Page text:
Safe campus requirements include but are not limited to wearing masks, hand hygiene, physical distancing, health symptom monitoring, participating in contact tracing, quarantine and isolation, and additional safety expectations detailed at All Ohio State students, faculty and staff are expected to meet the behavioral and safety expectations under the Safe Campus Requirements when they physically participate in any university activity, on or off campus. All students, faculty and staff also will be required to perform a daily health check to report body temperature each day they intend to be physically on an Ohio State campus. Failure to adhere to these requirements will be addressed through standard enforcement mechanisms, and an approach built on escalation, whereby adherence will be reinforced through education, choice and peer support before escalating to disciplinary action whenever possible. Where violations are serious and/or ongoing, however, they will be addressed as follows:

COVID-19-Related Attendance Concerns and Planned Course Modifications

Students unable to attend class because of positive diagnosis, symptoms, or required quarantine due to exposure will transition course activities to distance learning to the extent that they are able during periods of mandated absence. Students will work with instructors to confirm their ability to participate or alternative learning activities related to course objectives and assignments will be provided.

If an entire class is required to quarantine, instruction will transition to online interactions and learning at a distance will occur. All university standards and policies remain in place as related to Title IX, academic misconduct, allowances for students with disabilities, studio conduct and respect for others, and other related issues. We will be meeting and interacting in an online format, not an anonymous one. We will conduct ourselves and treat others as if we are meeting in person.

If the university suspends in-person classes, this course will transition to an online delivery mode for the remainder of the semester.

If an instructor is unable to attend class in person because of positive COVID-19 diagnosis, symptoms, or required quarantine, a substitute instructor may be assigned to ensure course continuity. If the instructor is able, the course may transition to an online delivery mode temporarily.

Academic Misconduct

It is the responsibility of the Committee on Academic Misconduct to investigate or establish procedures for the investigation of all reported cases of student academic misconduct. The term “academic misconduct” includes all forms of student academic misconduct wherever committed; illustrated by, but not limited to, cases of plagiarism and dishonest practices in connection with examinations and artwork created in studio courses. Instructors shall report all instances of alleged academic misconduct to the committee (Faculty Rule 3335-5-487). For additional information, see the Code of Student Conduct

The Department of Art adheres to all aspects of this Code of Conduct especially in matters relating to the following: Academic Misconduct, Endangering Health or Safety, Sexual Misconduct, Destruction of Property, and Theft/Unauthorized Use of Property.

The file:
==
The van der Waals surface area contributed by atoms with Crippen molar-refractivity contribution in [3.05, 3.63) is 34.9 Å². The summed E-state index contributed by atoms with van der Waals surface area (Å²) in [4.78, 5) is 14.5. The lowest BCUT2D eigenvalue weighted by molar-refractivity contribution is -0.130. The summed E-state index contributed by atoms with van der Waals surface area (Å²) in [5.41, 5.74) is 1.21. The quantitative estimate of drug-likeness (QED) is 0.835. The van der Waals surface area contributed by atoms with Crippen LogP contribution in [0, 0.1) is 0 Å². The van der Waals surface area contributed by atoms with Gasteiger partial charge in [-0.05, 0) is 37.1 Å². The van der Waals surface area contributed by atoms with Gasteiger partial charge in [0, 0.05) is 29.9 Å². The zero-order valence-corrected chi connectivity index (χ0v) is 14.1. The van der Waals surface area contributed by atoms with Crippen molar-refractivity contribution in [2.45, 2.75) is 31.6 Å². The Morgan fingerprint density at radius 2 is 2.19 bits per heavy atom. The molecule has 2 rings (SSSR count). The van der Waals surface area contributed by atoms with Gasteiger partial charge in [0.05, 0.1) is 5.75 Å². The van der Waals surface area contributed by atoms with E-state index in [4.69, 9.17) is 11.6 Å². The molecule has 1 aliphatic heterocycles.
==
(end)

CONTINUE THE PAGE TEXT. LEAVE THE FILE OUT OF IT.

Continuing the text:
Reusing Past Work

In general, you are prohibited in university courses from turning in work from a past class to your current class, even if you modify it. If you want to build on past research or revisit a topic explored in previous courses, please discuss the situation with your instructor at the start of the assignment/project.

Citing Your Sources

Cite your sources to back up what you say and write. (Use a citation generator if you are unsure of the proper citation format.) If you use a photograph or are particularly inspired by another work and wish to include, mimic, or apply any part of it to your work, cite it. We will discuss precedent usage and appropriation in class. While precedent usage is expected to inspire new iterations and build skills, you are expected to credit your sources and work to distinct and individual challenge solutions.

Disability Services

The University strives to make all learning experiences as accessible as possible. If you anticipate or experience academic barriers based on your disability (including mental health, chronic or temporary medical conditions), please let us know immediately so that we can privately discuss options. To establish reasonable accommodations, we may request that you register with Student Life Disability Services. After registration, make arrangements with us as soon as possible to discuss your accommodations so that they may be implemented in a timely fashion. Fore more information contact the SLDS office.


In-person classes (as well as the in-person components of hybrid classes) are expected to make reasonable accommodations for students who are unable to be safely present in the classroom and have been approved for an accommodation by the office of Student Life Disability Services (SLDS). For a lecture course, such an accommodation might mean streaming lectures on Zoom or making recordings available to the students. For classes that involve laboratory work, studio work, or a mix of lecture and discussion, a reasonable accommodation will not always be possible. Students are expected to work with their advisors and, where appropriate, SLDS to find workable solutions to their scheduling needs.

Grade Forgiveness